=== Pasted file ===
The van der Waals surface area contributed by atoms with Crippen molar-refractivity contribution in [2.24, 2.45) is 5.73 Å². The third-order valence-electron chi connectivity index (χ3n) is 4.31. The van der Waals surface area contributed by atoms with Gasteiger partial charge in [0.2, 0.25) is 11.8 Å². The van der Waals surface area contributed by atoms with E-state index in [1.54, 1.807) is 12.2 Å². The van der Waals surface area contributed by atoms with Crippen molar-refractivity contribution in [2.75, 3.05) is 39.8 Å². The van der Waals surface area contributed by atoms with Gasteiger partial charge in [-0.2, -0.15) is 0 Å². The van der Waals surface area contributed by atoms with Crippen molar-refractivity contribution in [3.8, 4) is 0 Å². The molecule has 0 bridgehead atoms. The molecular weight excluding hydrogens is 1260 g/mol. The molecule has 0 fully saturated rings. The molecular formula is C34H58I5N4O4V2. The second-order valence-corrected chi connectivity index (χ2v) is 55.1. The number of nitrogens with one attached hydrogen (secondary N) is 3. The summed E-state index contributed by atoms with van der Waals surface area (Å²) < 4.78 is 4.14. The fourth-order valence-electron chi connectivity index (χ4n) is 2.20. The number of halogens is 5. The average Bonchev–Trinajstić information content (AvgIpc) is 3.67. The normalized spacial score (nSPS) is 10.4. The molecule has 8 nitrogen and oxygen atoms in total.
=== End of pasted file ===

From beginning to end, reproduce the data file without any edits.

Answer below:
The van der Waals surface area contributed by atoms with Crippen molar-refractivity contribution in [2.24, 2.45) is 5.73 Å². The third-order valence-electron chi connectivity index (χ3n) is 4.31. The van der Waals surface area contributed by atoms with Gasteiger partial charge in [0.2, 0.25) is 11.8 Å². The van der Waals surface area contributed by atoms with E-state index in [1.54, 1.807) is 12.2 Å². The van der Waals surface area contributed by atoms with Crippen molar-refractivity contribution in [2.75, 3.05) is 39.8 Å². The van der Waals surface area contributed by atoms with Gasteiger partial charge in [-0.2, -0.15) is 0 Å². The van der Waals surface area contributed by atoms with Crippen molar-refractivity contribution in [3.8, 4) is 0 Å². The molecule has 0 bridgehead atoms. The molecular weight excluding hydrogens is 1260 g/mol. The molecule has 0 fully saturated rings. The molecular formula is C34H58I5N4O4V2. The second-order valence-corrected chi connectivity index (χ2v) is 55.1. The number of nitrogens with one attached hydrogen (secondary N) is 3. The summed E-state index contributed by atoms with van der Waals surface area (Å²) < 4.78 is 4.14. The fourth-order valence-electron chi connectivity index (χ4n) is 2.20. The number of halogens is 5. The average Bonchev–Trinajstić information content (AvgIpc) is 3.67. The normalized spacial score (nSPS) is 10.4. The molecule has 8 nitrogen and oxygen atoms in total.